Tim: You could have a full set of numerators and denominators accessible with Opentype (type “1234/5678”, select the text and choose “fraction” in the OT menu). That would work fine in Indesign but not on the web. The problem is lacking cross browser support for OT features and no Unicode definition for the glyphs you need to build arbitrary fractions.

My proposal is to draw one or two fonts with numerators/denominators instead of the regular figures in the same style as Verdana, and just change the fonts using CSS. The code on your website would look something like this,

<span class="numr">1234/</span><span class="dnom">5678</span>

and automatically convert 1234/5678 to a fraction.

Frode Bo Helland's picture

Verdana Pro is on it’s way, but even though it has the necessary glyphs, you can’t access them online (and it might not be licensed for online use either).

Frode Bo Helland's picture

And yes, you can build as many pre composed fractions as you like in an OT font, but a decent fraction function would let you write whatever fraction you need on the fly.

Nick Shinn's picture

I had a look at the system fonts the Mac, and none of them have a consistent set of superior and inferior figures that could be used for making fractions. Lucida Grande is close, but the superiors for 1 - 4 don't align with those for 5 - 8.

Frode Bo Helland's picture

Forgive me Tim. I just reread your first post. Perhaps I’m not answering your question directly: You CAN compose arbitrary with Myriad (I guess you can with Minion too) using the fractions feature in OT in Indesign or Illustrator. You CAN NOT have these fractions online unless you use superiors and inferiors, my method or something similar.

Frode Bo Helland's picture

Tim, I think 15/16 would have to be a single glyph in your font file to export it as one. If 15/16 was a glyph in your font, you still couldn’t access it online.

Theunis de Jong's picture

I need to do some reading to catch-up with your replies; I've never heard about unicode points and poa segments.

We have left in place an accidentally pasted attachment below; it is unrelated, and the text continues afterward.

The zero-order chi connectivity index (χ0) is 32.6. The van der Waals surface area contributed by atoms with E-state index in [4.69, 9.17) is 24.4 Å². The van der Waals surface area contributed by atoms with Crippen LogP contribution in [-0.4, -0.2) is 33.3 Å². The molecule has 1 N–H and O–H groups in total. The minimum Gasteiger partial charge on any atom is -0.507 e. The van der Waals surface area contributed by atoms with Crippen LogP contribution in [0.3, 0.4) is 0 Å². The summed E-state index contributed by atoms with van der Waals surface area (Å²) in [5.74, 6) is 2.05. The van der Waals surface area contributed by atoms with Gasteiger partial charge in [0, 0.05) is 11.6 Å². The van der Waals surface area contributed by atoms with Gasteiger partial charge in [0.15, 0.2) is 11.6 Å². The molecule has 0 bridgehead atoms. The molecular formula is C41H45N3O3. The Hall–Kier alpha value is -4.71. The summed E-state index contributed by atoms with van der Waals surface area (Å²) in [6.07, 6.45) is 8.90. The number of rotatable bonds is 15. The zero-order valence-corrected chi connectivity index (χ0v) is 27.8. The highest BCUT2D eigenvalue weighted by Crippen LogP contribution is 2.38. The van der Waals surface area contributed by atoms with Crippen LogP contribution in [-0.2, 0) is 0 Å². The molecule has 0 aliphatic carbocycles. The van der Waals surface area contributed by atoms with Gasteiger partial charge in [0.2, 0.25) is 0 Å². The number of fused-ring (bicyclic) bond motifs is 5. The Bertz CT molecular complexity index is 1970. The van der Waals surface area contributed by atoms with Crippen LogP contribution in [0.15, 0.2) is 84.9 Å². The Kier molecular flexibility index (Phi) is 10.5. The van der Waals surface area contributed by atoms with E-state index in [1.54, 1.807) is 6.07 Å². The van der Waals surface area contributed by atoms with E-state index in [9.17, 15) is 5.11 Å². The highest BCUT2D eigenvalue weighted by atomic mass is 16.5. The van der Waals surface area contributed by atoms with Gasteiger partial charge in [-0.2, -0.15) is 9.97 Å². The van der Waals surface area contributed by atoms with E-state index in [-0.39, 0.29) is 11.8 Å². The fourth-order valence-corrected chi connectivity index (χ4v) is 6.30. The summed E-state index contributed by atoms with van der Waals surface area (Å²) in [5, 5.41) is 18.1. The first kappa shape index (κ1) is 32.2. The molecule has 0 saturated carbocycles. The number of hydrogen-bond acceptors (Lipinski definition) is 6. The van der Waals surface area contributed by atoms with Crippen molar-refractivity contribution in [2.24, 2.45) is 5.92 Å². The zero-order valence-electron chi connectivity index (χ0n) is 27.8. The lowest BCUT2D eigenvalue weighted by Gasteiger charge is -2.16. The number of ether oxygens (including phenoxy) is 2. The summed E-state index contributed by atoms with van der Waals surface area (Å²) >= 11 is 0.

Ah -- a baseline of knowledge to work from! I'll be gentle, then.

Unicode is the (or, maybe just a) way of defining which characters are defined by which code. It all started with ASCII (and before that, EBDIC, but I haven't seen that used for, oh, 25 years?): the code for an "A" is 65, for a "B" is 66, and so on, for the regular alphabet as well as numbers. Unicode attempts to expand that to be able to encode (arguably) every written code system, and for that it needs lots of codes. "Code point" is the name computer geeks give to, uhm, a certain code at a certain point, as in "The code point for lowercase alpha is hex 3b1".

We are not using our own font on web site. We asked them to use Verdana. [..] Are you saying I could build 15/16 in Open Type so that it would match the glyph single character fractions? And that it would export intact as the single character glyphs do?

I think I understand why some of our answers leave you bewildered. Opentype is not a web-format. It's a font file format, and designed to provide definitions for a font in its own file. Therefore, if you ask your users to use Verdana, all you can use on your web page is Verdana. You cannot 'add' Opentype features -- other than adding them to the font file named "Verdana.ttf" and putting that on your web site for download. (And that'd not be a good solution, because firstly, it would be illegal, and secondly, people would need to download and install the font before looking at your web site.) (I'll skip Web font solutions for now, as I don't know squat about those.)

Tim Monroe's picture

I understood that what was exported from Indesign was raw text, and that any styling to restore the original look would need to be done after export. I just hoped to find a way to add more vulgar fractions to the glyph set because those exported intact and looked good. But it sounds like only nine common fractions are available as glyphs, so we'll continue to have the developer restyle the exported numerals slash numerals into diagonal fractions.

Thank you all for your help.

Frode Bo Helland's picture

You understood perfectly, except this:

… so we'll continue to have the developer restyle the exported numerals slash numerals into diagonal fractions.

You can’t have more than the nine common diagonal fractions online, unless you do some sort of custom solution.